Central Fla. quadruplets turn 1
It's been a special year for Jessica and Marco Falletta family of Port Orange.
Last Jan. 22, their quadruplets were born 12 weeks early at Jacksonville's Baptist Medical Center. The babies - identical triplets Isabella, Gianna and Natalia and their fraternal sister Alexis - weighed 2.5 pounds or less at birth and spent several months in neonatal intensive care.
Over the past year, the Falettas have learned to function on almost no sleep, soothe crying babies and navigate through crowds of gawkers when they go out.
"This has been the best year of our lives and the most stressful year of our lives," Marco Falletta, 38, told The Daytona Beach News-Journal. "We've learned what it means to have faith.
Over the course of the year, Jessica Falletta decided to quit her job as a nurse to stay home with the babies because of the high cost of child care. Her husband quit his job as co-owner of an Ormond Beach restaurant to open his own place in Daytona Beach.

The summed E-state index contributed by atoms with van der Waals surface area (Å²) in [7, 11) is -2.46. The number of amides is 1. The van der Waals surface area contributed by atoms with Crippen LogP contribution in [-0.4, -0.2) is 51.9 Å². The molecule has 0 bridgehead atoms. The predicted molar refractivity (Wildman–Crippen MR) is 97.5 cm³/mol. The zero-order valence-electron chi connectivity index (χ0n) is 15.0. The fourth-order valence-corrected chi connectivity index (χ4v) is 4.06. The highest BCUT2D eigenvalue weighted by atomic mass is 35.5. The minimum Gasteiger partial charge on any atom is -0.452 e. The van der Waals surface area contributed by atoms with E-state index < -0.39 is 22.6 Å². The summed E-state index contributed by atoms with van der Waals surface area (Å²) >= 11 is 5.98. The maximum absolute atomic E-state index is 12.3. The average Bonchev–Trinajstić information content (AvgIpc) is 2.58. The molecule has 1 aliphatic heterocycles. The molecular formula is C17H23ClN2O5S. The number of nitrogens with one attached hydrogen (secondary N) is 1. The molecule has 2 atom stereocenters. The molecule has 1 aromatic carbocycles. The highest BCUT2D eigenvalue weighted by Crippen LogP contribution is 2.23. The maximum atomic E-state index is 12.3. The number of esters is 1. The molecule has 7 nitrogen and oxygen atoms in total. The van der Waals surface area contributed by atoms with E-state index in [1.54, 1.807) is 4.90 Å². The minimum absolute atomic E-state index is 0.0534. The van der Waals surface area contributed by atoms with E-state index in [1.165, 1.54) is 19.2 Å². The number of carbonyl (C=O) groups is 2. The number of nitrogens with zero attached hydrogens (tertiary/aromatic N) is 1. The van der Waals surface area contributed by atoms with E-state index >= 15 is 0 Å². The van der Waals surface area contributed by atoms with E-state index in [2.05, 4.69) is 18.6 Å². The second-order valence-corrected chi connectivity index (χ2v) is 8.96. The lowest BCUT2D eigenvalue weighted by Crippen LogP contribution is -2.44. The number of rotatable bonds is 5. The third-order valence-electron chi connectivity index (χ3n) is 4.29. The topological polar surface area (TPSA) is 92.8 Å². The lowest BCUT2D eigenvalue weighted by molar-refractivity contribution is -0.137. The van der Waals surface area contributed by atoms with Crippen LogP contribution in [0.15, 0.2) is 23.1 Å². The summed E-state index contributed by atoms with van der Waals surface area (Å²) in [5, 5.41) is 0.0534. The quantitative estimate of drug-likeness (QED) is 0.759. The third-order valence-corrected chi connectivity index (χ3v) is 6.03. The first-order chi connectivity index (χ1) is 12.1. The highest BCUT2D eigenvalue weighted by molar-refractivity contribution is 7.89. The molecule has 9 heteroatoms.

Now, Marco Falletta works 8 a.m. through 9 p.m. Monday through Saturday. Sunday is reserved as a family day and a date night with his wife, while the grandparents babysit.
The babies are still about three months behind on some milestones, but doctors say they'll catch up by the time they turn 2.
They can now crawl, hold their bottles and stand. The girls wear different colored earrings so their parents can tell them apart.
The Fallettas have learned to deal with the attention they get when they take the children on outings.
"We tried to keep track of how many people stopped us once, but we lost count by the seventh person," Jessica Falletta said.
They found that a quick trip could turn into an all-day affair if they stopped to talk to everyone. So their tactic is to keep moving. They're less likely to be stopped if they stay in motion.
"I'm not the kind of person who seeks attention, so it was hard for me at first, but I've gotten used to the stares," she said.
They're also taking one day at a time. The idea of four daughters dating stops them in their tracks.
"That's pretty scary," their father said. "I don't even want to think about what that will be like."
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